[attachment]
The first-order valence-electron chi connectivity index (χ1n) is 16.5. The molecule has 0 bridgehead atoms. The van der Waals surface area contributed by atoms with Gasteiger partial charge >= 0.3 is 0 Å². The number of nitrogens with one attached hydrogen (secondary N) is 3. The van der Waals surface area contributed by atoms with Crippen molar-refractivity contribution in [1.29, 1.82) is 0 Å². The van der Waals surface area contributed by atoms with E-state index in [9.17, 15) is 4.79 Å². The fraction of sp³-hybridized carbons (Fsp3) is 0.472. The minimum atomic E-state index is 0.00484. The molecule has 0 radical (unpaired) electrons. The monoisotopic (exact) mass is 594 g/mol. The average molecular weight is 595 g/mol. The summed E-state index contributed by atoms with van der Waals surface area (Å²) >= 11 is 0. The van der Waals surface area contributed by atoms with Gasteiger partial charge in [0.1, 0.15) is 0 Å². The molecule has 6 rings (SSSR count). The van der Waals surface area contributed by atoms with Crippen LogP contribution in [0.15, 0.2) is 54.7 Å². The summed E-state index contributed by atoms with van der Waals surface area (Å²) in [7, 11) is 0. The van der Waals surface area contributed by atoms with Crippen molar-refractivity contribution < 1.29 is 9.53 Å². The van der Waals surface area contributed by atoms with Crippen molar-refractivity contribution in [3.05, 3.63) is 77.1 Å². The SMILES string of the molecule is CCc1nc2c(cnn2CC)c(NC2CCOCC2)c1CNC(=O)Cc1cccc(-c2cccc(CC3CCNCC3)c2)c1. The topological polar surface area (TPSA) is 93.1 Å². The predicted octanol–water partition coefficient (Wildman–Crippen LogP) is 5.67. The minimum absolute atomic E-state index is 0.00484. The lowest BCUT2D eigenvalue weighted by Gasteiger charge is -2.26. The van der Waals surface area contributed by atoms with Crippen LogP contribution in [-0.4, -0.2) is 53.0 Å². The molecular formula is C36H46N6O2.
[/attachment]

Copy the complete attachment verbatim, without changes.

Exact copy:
The first-order valence-electron chi connectivity index (χ1n) is 16.5. The molecule has 0 bridgehead atoms. The van der Waals surface area contributed by atoms with Gasteiger partial charge >= 0.3 is 0 Å². The number of nitrogens with one attached hydrogen (secondary N) is 3. The van der Waals surface area contributed by atoms with Crippen molar-refractivity contribution in [1.29, 1.82) is 0 Å². The van der Waals surface area contributed by atoms with E-state index in [9.17, 15) is 4.79 Å². The fraction of sp³-hybridized carbons (Fsp3) is 0.472. The minimum atomic E-state index is 0.00484. The molecule has 0 radical (unpaired) electrons. The monoisotopic (exact) mass is 594 g/mol. The average molecular weight is 595 g/mol. The summed E-state index contributed by atoms with van der Waals surface area (Å²) >= 11 is 0. The van der Waals surface area contributed by atoms with Gasteiger partial charge in [0.1, 0.15) is 0 Å². The molecule has 6 rings (SSSR count). The van der Waals surface area contributed by atoms with Crippen LogP contribution in [0.15, 0.2) is 54.7 Å². The summed E-state index contributed by atoms with van der Waals surface area (Å²) in [7, 11) is 0. The van der Waals surface area contributed by atoms with Crippen molar-refractivity contribution < 1.29 is 9.53 Å². The van der Waals surface area contributed by atoms with Crippen molar-refractivity contribution in [3.05, 3.63) is 77.1 Å². The SMILES string of the molecule is CCc1nc2c(cnn2CC)c(NC2CCOCC2)c1CNC(=O)Cc1cccc(-c2cccc(CC3CCNCC3)c2)c1. The topological polar surface area (TPSA) is 93.1 Å². The predicted octanol–water partition coefficient (Wildman–Crippen LogP) is 5.67. The minimum absolute atomic E-state index is 0.00484. The lowest BCUT2D eigenvalue weighted by Gasteiger charge is -2.26. The van der Waals surface area contributed by atoms with Crippen LogP contribution in [-0.4, -0.2) is 53.0 Å². The molecular formula is C36H46N6O2.